- Dung tích: 700ml.
- Nồng độ: 43%Alc.,
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The Macallan Makes a Big (No-Age) Statement With Rare Cask Whisky
"Older is better" is the whisky equivalent of "more is more." There's plenty of 25-year-old whisky that smells like your grandpa's sock drawer and even more 12-year-old whisky that will leave you humming. With the release of Rare Cask, The Macallan is taking age out of the equation entirely, letting the liquid (not the label) do the talking.
No-age-statement (NAS) whisky isn't a new phenomenon. Legally, whisky with digits on the bottle must list the age of the youngest whisky in the blend. (Unless labeled "single cask" even single malts are blends of different whiskies from a lone distillery.) This means that something labeled 15 years old could actually have an average age much higher than a bottle labeled 18 years old. Older whiskies tend to have richer, spicier flavors while younger whiskies have vitality and freshness that gets subdued over time. Each brings something to the party.
"Whisky obviously has an age, we just don't publicize it here," said Stuart MacPherson, the Macallan Master of Wood (yeah, that's his actual title), during an exclusive tasting earlier today. "This is something the whisky industry created in the early 20th century, where we put an age on it to make the whisky easier for the customer to identify. We're taking things a step forward and saying this isn't about the age, it's about what the consumer wants and the skills of the whisky maker."
When demand starts to outstrip supply one easy solution for distillers is to make the most of what it has on hand -- unless you've got a time machine, you can't just come up with more 21 year old whisky out of the ether. A few drops of the older stuff can add some depth to a younger whisky. By not putting the age of that young spirit on the final bottle the producer ends up with something it can make quickly and sell without a single-digit age scaring off premium consumers.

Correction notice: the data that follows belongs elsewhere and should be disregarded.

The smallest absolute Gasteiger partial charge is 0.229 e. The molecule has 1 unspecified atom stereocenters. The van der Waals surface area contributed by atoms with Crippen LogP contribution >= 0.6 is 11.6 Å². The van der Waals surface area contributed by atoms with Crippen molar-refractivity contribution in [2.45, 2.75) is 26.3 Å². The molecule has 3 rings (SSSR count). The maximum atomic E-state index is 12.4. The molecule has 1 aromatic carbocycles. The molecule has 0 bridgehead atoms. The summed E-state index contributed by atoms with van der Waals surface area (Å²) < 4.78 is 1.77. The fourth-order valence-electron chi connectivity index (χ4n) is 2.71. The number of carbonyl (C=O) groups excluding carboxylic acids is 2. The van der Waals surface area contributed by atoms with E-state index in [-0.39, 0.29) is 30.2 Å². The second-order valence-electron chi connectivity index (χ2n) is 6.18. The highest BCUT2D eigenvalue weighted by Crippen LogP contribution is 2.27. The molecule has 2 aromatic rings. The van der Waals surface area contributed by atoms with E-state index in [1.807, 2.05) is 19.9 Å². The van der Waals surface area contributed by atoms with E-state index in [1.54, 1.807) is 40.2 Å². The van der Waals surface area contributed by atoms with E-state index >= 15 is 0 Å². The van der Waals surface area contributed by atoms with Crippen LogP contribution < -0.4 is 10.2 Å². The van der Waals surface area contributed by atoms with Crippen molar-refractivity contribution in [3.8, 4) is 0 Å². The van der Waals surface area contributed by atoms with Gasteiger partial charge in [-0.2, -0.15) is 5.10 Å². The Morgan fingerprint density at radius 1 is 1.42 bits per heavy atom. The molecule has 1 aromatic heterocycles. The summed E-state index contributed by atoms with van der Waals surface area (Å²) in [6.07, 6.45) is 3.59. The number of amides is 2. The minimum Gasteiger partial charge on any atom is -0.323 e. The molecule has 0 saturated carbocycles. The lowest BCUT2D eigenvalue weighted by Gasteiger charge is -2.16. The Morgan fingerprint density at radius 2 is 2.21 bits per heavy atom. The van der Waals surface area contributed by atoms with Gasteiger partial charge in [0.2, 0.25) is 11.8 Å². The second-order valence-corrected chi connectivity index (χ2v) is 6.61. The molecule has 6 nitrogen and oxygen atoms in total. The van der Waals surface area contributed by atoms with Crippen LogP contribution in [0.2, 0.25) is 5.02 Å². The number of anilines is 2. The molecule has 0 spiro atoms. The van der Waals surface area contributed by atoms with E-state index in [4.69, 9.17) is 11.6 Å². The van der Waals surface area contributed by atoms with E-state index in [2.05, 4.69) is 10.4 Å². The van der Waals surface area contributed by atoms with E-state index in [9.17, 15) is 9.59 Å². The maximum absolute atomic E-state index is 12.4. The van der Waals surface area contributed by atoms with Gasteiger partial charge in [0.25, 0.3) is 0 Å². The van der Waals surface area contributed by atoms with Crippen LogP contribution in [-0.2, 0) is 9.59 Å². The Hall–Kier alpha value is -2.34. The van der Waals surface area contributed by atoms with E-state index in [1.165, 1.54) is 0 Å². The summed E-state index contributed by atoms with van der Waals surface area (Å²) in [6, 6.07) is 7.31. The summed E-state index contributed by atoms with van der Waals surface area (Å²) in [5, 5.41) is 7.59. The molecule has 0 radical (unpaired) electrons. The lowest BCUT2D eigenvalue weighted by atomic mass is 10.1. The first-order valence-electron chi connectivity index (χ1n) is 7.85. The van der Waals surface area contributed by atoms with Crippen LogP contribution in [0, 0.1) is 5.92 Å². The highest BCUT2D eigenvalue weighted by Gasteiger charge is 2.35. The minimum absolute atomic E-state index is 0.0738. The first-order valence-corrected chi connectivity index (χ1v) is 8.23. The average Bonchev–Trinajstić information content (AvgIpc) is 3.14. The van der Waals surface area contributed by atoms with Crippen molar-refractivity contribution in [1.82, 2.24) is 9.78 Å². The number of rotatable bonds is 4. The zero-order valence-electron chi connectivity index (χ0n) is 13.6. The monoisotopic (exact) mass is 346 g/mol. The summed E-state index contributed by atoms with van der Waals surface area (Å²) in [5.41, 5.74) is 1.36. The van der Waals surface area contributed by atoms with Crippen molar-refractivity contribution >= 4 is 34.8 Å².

But let's be clear: That is not what we have here.
The focus with Rare Cask is on showing off the skills of The Macallan's whisky maker, Bob Dalgarno, and the 100% sherry cask aging process the distillery employs. During our interview, MacPherson spoke just as excitedly about the locations in northern Spain where the oak trees grow and how the grain of the wood allows for a particular kind of whisky maturation as he did about the sculptural glass bottle sitting on the table between us. By not being tied to a number on the label, Dalgarno could work to taste, not to age.
The whisky seriously delivers. The mahogany color is due to the 100% sherry cask aging, and there is no spirit caramel added to give it a fake tan. At 43% alcohol by volume, it's rich and intense on the nose, with a combination of citrus zest, milk chocolate, and wood spice aromas that suggests a wide range of ages are involved. (The Macallan declined to comment on the ages of the blend involved.) From the first sip you get baking spices, more of that chocolate, plums, apricots, and walnuts. The finish has a soft smoke and leaves you licking the insides of your cheeks.
Add a little water to the glass and everything mellows out even more. The nose turns a little crème brûlée with a hint of freshly cut wood. The spices and fruit that dominated when neat soften up and the smoky finish all but disappears. It takes the best flavors of dessert and offers them up without all that sugar.
The Macallan Rare Cask is exclusive to the US market and has a suggested retail price of $300. It is part of The Macallan's core offerings and is available at select retailers now.
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